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Prof. A's Science Fix- Aug 4 2012 Edition

(Shorter edition this week, sorry)

It’s summer in the Northern hemisphere, and although weather and climate are different things, it’s hard to stop thinking about climate change when there are spectacular displays of warming happening very quickly right before our eyes, such as this:

 

Greenland ice sheet melted at unprecedented rate during July. The Greenland ice sheet melted at a faster rate in July than at any other time in recorded history. It happened so fast, that NASA scientists at first thought that there was an error in the satellite readings. The readings showed that the area of melted ice sheet surface went from 40% to 97% of the ice sheet surface melted over just 4 days, from July 8th to July 12th, as measured by 2 satellites. Usually ~half of the ice sheets melts every summer in Greenland. This extremely unusual massive melt came just a few days after a huge iceberg (as big as Manhattan) broke off from the Petermann Glacier.  If multiple events like this happen in the next coming years, the pattern will be significant because it will contribute to raising sea levels. About one-fifth of the annual sea level rise (3 mm/year) is attributed to the melting of the ice sheet in Greenland.

 

But even though this melting event certainly looked pretty scary, climate science is very complex and it is good to keep things in perspective by looking at different studies:

 

Signs of Hope Emerge for Greenland Ice. A team of Danish scientists has used aerial photographs to produce digital elevation models of the Greenland ice sheet. This method, unlike satellite information which dates back only to the past decade, was used to extended the time record of recent dynamic ice loss to 1985. They have determined that two dynamic ice loss events have happened relatively recently, on the northwestern Greenland Ice Sheet margin, one from 1985 to 1993 and another from 2005 to 2010.  Their findings were published in Science (see abstract here).  The implications are that these events are short-lived and dynamic and that the melting rate can vary a lot, with rapid melts and rapid freezes, and that the situation may not be as dire in terms of sea-level changes in the near future, because these are predicted based only on the current melting rate. The article states that the mass change of the northern Greenland Ice Sheet is the result of predictable surface processes over short time scales, and that both the spatial and temporal variability in ice sheet dynamics will need to be modeled in order to predict future sea level changes due to these events, and they suggest that the analysis of historical aerial photographs can be extended back into the 1930s and 1940s, to create better models and explain the pattern further. The article concludes that such analysis could become “the new observational standard for the temporal and spatial variability of the ice sheet response” and that it could lead to a higher confidence level in terms of calculating the future ice sheet contribution to sea-level rise.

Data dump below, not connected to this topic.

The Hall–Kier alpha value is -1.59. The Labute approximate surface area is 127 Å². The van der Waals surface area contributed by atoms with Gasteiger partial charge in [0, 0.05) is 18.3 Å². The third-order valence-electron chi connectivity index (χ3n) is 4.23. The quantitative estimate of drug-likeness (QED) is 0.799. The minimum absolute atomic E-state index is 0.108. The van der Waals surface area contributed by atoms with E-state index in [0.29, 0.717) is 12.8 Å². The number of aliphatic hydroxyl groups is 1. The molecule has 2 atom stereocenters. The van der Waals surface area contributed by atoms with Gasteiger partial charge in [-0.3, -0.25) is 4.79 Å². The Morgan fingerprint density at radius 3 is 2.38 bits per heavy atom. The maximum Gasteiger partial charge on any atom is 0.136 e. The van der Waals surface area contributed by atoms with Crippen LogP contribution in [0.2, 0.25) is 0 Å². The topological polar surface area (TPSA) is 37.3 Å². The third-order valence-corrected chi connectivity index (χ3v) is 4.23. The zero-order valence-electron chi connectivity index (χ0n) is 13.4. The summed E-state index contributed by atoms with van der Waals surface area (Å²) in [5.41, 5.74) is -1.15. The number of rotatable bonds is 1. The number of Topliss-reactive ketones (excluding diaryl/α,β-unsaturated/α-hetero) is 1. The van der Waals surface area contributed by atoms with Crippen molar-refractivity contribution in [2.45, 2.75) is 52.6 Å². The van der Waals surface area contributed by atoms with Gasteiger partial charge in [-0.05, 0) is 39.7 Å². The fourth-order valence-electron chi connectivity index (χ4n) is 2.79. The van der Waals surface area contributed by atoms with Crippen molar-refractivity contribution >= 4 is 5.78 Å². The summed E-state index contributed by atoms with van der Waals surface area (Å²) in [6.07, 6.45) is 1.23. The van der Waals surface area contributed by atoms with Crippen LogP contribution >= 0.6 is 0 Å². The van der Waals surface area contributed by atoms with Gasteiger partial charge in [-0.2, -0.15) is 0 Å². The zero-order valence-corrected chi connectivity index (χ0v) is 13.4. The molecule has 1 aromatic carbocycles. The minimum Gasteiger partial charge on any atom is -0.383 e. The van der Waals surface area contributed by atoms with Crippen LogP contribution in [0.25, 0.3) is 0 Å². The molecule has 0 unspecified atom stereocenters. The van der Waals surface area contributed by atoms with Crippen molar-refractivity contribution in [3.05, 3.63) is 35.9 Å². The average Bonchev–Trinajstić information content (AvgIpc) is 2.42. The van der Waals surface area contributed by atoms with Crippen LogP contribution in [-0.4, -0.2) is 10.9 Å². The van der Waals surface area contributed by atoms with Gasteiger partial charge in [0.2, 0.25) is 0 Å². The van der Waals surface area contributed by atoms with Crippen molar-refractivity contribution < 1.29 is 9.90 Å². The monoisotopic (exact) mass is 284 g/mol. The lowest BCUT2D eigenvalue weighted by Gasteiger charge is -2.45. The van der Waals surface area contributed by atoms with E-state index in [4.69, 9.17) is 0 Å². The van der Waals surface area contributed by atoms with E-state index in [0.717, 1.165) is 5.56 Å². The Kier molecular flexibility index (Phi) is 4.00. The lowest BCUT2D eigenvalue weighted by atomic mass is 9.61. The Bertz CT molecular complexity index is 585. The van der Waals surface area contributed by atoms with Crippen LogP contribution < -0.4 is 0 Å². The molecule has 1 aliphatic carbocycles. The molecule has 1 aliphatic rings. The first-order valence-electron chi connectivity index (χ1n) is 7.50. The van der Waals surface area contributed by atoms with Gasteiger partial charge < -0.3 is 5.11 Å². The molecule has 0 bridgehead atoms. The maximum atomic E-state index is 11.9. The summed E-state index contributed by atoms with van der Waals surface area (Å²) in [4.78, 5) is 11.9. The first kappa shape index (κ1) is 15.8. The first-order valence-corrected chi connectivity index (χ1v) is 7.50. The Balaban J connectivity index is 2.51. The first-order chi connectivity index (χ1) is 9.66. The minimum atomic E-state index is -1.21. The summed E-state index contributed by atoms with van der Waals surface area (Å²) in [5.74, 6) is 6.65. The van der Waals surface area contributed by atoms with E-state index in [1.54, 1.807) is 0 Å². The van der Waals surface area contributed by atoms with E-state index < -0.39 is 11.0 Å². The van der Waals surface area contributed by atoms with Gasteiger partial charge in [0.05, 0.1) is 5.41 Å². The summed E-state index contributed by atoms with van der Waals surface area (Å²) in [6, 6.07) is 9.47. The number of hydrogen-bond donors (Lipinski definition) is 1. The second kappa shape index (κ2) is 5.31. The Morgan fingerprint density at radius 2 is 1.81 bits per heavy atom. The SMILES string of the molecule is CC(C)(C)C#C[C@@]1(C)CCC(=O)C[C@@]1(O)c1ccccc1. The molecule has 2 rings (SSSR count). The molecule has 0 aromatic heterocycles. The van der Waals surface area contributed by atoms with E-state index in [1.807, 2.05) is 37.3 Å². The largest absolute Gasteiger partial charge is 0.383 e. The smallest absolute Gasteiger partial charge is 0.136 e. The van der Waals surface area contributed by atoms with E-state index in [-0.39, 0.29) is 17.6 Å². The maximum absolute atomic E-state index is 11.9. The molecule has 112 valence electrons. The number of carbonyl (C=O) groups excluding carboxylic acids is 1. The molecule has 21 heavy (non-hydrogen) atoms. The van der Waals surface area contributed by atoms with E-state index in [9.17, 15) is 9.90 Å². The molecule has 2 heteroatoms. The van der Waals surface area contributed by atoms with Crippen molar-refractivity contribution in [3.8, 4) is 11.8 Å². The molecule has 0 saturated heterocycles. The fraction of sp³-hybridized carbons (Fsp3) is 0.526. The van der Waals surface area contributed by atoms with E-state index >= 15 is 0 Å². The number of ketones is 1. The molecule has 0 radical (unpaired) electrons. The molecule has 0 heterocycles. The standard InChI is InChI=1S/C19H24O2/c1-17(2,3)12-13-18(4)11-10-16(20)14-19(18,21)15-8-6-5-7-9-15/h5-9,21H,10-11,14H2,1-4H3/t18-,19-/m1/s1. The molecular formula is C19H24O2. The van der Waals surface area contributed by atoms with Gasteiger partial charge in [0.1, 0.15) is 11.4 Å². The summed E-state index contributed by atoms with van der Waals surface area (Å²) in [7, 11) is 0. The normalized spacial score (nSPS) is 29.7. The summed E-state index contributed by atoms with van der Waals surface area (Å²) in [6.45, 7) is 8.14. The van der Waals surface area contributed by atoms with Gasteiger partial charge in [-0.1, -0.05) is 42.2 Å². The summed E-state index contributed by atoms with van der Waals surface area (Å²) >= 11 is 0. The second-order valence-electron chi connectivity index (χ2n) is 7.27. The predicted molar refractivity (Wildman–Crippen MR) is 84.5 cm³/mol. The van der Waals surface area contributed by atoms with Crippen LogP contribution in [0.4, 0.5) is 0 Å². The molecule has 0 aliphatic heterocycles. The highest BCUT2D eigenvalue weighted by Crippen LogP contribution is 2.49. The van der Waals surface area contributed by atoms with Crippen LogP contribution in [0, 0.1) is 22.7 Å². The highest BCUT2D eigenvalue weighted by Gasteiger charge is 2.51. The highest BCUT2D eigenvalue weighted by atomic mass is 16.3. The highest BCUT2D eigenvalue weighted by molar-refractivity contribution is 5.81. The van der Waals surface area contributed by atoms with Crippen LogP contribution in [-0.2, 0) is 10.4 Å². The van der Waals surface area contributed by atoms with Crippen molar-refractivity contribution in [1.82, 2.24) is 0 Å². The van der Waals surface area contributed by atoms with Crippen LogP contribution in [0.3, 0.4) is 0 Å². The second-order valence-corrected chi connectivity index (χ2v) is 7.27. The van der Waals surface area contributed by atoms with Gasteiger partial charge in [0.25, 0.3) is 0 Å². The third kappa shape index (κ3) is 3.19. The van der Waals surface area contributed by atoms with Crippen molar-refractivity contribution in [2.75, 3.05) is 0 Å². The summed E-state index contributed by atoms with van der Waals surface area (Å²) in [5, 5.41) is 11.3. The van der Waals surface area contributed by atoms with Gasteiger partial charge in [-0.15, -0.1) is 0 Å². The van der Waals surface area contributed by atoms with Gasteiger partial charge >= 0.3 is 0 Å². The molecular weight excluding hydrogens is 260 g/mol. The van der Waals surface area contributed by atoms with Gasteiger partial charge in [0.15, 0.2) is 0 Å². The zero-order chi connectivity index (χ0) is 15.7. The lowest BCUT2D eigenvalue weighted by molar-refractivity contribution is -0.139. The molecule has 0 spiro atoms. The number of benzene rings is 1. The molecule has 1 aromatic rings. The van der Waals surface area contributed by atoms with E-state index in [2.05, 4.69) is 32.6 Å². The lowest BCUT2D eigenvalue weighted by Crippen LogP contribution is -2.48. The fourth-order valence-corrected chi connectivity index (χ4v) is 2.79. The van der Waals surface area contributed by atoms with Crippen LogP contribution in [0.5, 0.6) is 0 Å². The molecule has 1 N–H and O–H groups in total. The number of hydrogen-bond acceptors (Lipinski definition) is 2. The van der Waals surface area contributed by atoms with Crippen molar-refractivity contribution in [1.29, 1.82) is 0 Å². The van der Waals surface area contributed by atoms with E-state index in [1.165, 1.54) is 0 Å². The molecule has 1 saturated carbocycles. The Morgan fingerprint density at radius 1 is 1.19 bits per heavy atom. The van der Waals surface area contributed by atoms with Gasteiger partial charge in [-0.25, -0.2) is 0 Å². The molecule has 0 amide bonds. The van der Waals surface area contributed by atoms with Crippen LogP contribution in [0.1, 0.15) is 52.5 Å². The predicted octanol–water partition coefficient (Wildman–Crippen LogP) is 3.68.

And while all this ice melting was happening, an even more extraordinary event occurred:

 

Koch-funded study finds that anthropogenic global warming is real. The amazing part is not that a scientific study concluded that global warming is real, that the rate at which has been modeled to occur is actually pretty accurate, and that man-made CO2 emissions are the main culprit.  What is extraordinary about this is that the Koch brothers, the major funders of disinformation in this field, funded the study! And the head of the Koch-funded study used to be one of the most prominent, best-known climate change skeptic, Richard A. Muller, Physics Professor at the University of California, Berkeley, who even wrote a NYT piece on why he is no longer a climate change skeptic! He led a study, the Berkeley Earth Surface Temperature project, which concluded that the average temperature of the earth’s land has risen by two and a half degrees Fahrenheit over the past 250 years, including an increase of one and a half degrees over the most recent 50 years. They also concluded that these increases result from the human emission of greenhouse gases. They have published the study online at this site, Berkeley Earth Surface Temperature.